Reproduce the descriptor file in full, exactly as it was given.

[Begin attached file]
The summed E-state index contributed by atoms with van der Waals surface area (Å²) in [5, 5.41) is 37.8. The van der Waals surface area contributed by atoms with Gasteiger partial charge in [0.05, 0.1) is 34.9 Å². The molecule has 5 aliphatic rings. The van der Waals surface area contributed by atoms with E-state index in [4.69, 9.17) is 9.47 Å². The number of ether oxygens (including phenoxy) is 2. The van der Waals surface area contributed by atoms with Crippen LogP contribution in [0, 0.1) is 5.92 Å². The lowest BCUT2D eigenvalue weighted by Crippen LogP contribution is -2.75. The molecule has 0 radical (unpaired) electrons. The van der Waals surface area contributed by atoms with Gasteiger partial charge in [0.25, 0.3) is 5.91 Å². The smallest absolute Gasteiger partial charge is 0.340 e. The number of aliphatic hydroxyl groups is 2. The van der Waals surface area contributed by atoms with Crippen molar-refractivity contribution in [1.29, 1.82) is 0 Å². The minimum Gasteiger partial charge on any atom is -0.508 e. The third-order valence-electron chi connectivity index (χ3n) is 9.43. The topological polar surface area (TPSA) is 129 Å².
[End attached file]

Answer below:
The summed E-state index contributed by atoms with van der Waals surface area (Å²) in [5, 5.41) is 37.8. The van der Waals surface area contributed by atoms with Gasteiger partial charge in [0.05, 0.1) is 34.9 Å². The molecule has 5 aliphatic rings. The van der Waals surface area contributed by atoms with E-state index in [4.69, 9.17) is 9.47 Å². The number of ether oxygens (including phenoxy) is 2. The van der Waals surface area contributed by atoms with Crippen LogP contribution in [0, 0.1) is 5.92 Å². The lowest BCUT2D eigenvalue weighted by Crippen LogP contribution is -2.75. The molecule has 0 radical (unpaired) electrons. The van der Waals surface area contributed by atoms with Gasteiger partial charge in [0.25, 0.3) is 5.91 Å². The smallest absolute Gasteiger partial charge is 0.340 e. The number of aliphatic hydroxyl groups is 2. The van der Waals surface area contributed by atoms with Crippen molar-refractivity contribution in [1.29, 1.82) is 0 Å². The minimum Gasteiger partial charge on any atom is -0.508 e. The third-order valence-electron chi connectivity index (χ3n) is 9.43. The topological polar surface area (TPSA) is 129 Å².